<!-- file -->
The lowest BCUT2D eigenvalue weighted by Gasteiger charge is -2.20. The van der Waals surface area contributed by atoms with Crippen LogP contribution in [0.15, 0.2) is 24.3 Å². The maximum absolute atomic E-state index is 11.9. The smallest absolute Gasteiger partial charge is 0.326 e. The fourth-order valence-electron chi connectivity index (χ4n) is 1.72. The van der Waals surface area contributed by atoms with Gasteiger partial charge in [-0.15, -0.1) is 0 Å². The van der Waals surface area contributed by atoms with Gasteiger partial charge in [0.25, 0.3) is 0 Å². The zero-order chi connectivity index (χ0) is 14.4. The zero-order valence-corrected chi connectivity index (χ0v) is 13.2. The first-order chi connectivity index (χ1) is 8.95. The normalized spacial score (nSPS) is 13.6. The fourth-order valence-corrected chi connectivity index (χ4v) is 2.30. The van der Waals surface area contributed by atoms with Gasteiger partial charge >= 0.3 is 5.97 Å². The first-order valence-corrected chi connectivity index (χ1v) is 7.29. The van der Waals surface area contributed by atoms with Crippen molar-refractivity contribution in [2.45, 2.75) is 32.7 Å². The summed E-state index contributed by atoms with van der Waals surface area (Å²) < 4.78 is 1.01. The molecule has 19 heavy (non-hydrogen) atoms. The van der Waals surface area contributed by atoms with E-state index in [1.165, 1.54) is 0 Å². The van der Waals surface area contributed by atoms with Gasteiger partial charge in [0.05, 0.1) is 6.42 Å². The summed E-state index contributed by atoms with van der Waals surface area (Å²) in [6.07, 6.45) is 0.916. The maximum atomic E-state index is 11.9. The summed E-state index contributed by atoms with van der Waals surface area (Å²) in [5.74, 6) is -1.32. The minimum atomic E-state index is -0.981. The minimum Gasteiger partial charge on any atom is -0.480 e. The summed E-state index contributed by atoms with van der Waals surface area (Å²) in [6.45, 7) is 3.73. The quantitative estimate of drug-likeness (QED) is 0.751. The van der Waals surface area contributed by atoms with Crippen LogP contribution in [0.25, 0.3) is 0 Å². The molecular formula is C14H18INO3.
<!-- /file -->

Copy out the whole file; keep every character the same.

The lowest BCUT2D eigenvalue weighted by Gasteiger charge is -2.20. The van der Waals surface area contributed by atoms with Crippen LogP contribution in [0.15, 0.2) is 24.3 Å². The maximum absolute atomic E-state index is 11.9. The smallest absolute Gasteiger partial charge is 0.326 e. The fourth-order valence-electron chi connectivity index (χ4n) is 1.72. The van der Waals surface area contributed by atoms with Gasteiger partial charge in [-0.15, -0.1) is 0 Å². The van der Waals surface area contributed by atoms with Gasteiger partial charge in [0.25, 0.3) is 0 Å². The zero-order chi connectivity index (χ0) is 14.4. The zero-order valence-corrected chi connectivity index (χ0v) is 13.2. The first-order chi connectivity index (χ1) is 8.95. The normalized spacial score (nSPS) is 13.6. The fourth-order valence-corrected chi connectivity index (χ4v) is 2.30. The van der Waals surface area contributed by atoms with Gasteiger partial charge >= 0.3 is 5.97 Å². The first-order valence-corrected chi connectivity index (χ1v) is 7.29. The van der Waals surface area contributed by atoms with Crippen molar-refractivity contribution in [2.45, 2.75) is 32.7 Å². The summed E-state index contributed by atoms with van der Waals surface area (Å²) < 4.78 is 1.01. The molecule has 19 heavy (non-hydrogen) atoms. The van der Waals surface area contributed by atoms with E-state index in [1.165, 1.54) is 0 Å². The van der Waals surface area contributed by atoms with Gasteiger partial charge in [0.05, 0.1) is 6.42 Å². The summed E-state index contributed by atoms with van der Waals surface area (Å²) in [6.07, 6.45) is 0.916. The maximum atomic E-state index is 11.9. The summed E-state index contributed by atoms with van der Waals surface area (Å²) in [5.74, 6) is -1.32. The minimum atomic E-state index is -0.981. The minimum Gasteiger partial charge on any atom is -0.480 e. The summed E-state index contributed by atoms with van der Waals surface area (Å²) in [6.45, 7) is 3.73. The quantitative estimate of drug-likeness (QED) is 0.751. The van der Waals surface area contributed by atoms with Crippen LogP contribution in [0.25, 0.3) is 0 Å². The molecular formula is C14H18INO3.